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I’ve a new website and blog combined. It’s still early days and we’re gradually moving stuff over. Find it on www.amandashipman.com.  It is a WordPress site but with pages for portfolio stuff and posts for blogs. That’s the place to find me now.  Do have a look at let me know what you think!

Thank you!

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I heard  Rick Darke speak at the SGD conference in October 2010 and he has an amazing way of seeing.   His message is that you learn more from landscapes you see the most. Just use your senses – it’s all right under your nose!  I was inspired to take these photos of shadow patterns and stones we have at home.

Stones

Stones

The stones are from a beach in Dorset and are very satisfying to look at and hold.  We rearrange them from time to time, but this is how I saw them for the photo.

Shadows through glass

Shadows through glass

These next ones are shadows through glass.  I love the way the light is focused and dispersed in such a short space; it ranges from complete intensity to softness.  The patterns are an amazing network of light and dark in seemingly random patterns but they are consistently recreated as the glass is turned.

Shadows through glass

Shadows through glass

Tropaeolum 'Peach Melba'

Tropaeolum 'Peach Melba'

Flowering until the first frosts, nasturtiums always make a good show. This one is Tropaeolum ‘Peach Melba’. The leaves of nasturtiums are distinctive flat, fleshy, frost-tender discs on long stalks like juggling plates, able to balance and twist in the wind.  In damp weather, dewdrops and raindrops settle on the leaves like mercury.  Really pretty!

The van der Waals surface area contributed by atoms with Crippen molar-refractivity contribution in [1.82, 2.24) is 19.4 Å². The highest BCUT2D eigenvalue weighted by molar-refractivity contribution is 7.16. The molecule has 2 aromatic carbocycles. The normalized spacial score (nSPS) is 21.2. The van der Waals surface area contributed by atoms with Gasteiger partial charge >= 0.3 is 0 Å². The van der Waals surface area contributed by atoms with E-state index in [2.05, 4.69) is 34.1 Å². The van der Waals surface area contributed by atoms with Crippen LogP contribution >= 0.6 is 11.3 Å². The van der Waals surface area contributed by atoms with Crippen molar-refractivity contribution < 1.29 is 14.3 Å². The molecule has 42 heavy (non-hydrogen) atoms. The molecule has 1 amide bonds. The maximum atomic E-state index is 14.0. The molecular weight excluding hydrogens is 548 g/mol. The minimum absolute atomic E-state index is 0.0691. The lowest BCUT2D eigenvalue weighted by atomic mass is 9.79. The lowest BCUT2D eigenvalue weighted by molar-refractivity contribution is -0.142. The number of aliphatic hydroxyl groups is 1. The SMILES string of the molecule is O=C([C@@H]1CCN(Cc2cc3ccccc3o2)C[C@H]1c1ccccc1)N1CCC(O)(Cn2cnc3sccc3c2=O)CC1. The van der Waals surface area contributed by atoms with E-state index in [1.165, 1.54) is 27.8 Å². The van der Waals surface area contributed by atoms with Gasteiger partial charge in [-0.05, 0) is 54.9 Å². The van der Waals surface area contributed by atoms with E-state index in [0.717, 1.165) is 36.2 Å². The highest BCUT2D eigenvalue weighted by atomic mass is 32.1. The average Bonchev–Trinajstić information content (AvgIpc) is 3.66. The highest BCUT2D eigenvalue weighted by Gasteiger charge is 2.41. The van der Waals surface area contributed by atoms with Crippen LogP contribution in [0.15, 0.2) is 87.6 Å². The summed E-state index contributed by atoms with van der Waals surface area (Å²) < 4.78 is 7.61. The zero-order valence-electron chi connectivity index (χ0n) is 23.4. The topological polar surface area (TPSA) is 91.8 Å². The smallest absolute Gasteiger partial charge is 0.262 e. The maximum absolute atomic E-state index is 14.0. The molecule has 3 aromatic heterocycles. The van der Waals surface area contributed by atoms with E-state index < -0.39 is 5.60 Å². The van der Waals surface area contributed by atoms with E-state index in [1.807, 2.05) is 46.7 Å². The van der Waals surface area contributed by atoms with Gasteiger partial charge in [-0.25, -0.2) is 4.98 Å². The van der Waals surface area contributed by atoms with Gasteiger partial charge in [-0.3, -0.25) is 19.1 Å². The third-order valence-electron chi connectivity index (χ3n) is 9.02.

Tropaeolum

Tropaeolum

Tropaeolum

Tropaeolum

Tropaeolum

Tropaeolum

 

Phormium variegata

Phormium tenax variegatum

 

When we first spoke about underplanting, my clients imagined traditional, low, ground cover plants and were really shocked when I showed them these 1.2m high phormiums on our nursery visit.   They are completely bowled over with the finished effect; these magnificent Phormium tenax variegatum planted between the roots of established sycamore trees, really add drama to the garden.

They’re planted away from the fence and as light to travels down the length of the leaves, it lifts and balances shape and mass of the tree trunks and boundary.

 

Festuca glauca

Festuca glauca

 

We finished off planting this jewel of a garden during the week.  Festuca glauca was planted under Trachelospermum jasminoides in lightweight black terrazzo planters from Cadix, with 4mm white Nordic spar stones to finish the look.  We gave purple leaved Acer palmatum ‘Bloodgood’ the same treatment in matching black terrazzo pots, moodily set against a dark fence.

 

Acer palmatum 'Bloodgood'

Acer palmatum 'Bloodgood'

 

Autumn is the time when I really notice spiders. I love the cleverness of their webs. This web is by one of the commonest British orb-web spiders, the Garden Spider, Araneus diadematus. It’s constructed by a female spider in two stages; first it is spun with non-sticky silk, with a central inner spiral created for the spider to await her prey, then secondly, she goes back over the outer spiral, eating it and replacing it with sticky silk, keeping herself from sticking by coating her feet in oil.  Quite amazing!

Spiders web

Mission accomplished! Here’s a female garden spider having caught a fly.

The Garden Spider, Araneus diadematus

The Garden Spider, Araneus diadematus

And although markings vary from spider to spider, you can easily recognise her by the white cross on her back.

The Garden Spider, Araneus diadematus

The Garden Spider, Araneus diadematus

Late summer colour

Late summer colour

Late summer colour

I first designed and planted this garden seven years ago and in September, as part of my Event Gardening service, I was asked back to prepare it for a party.  The concept for this south-facing border is for hot colours and jungle-style plants, with this image featuring purple- and green-leaved bananas, Musa basjoo with scarlet shocker Dahlia ‘Bishop of Llandaff’. I continued the show-stopping scene by adding orange Dahlia ‘Gallery Art Deco’, purple Verbena bonariensis and the bruised mahogany colour and distinctive leaf shapes of Cordyline australis ‘Red Star’. It’s full of razzle-dazzle and just gets better and better as the summer progresses!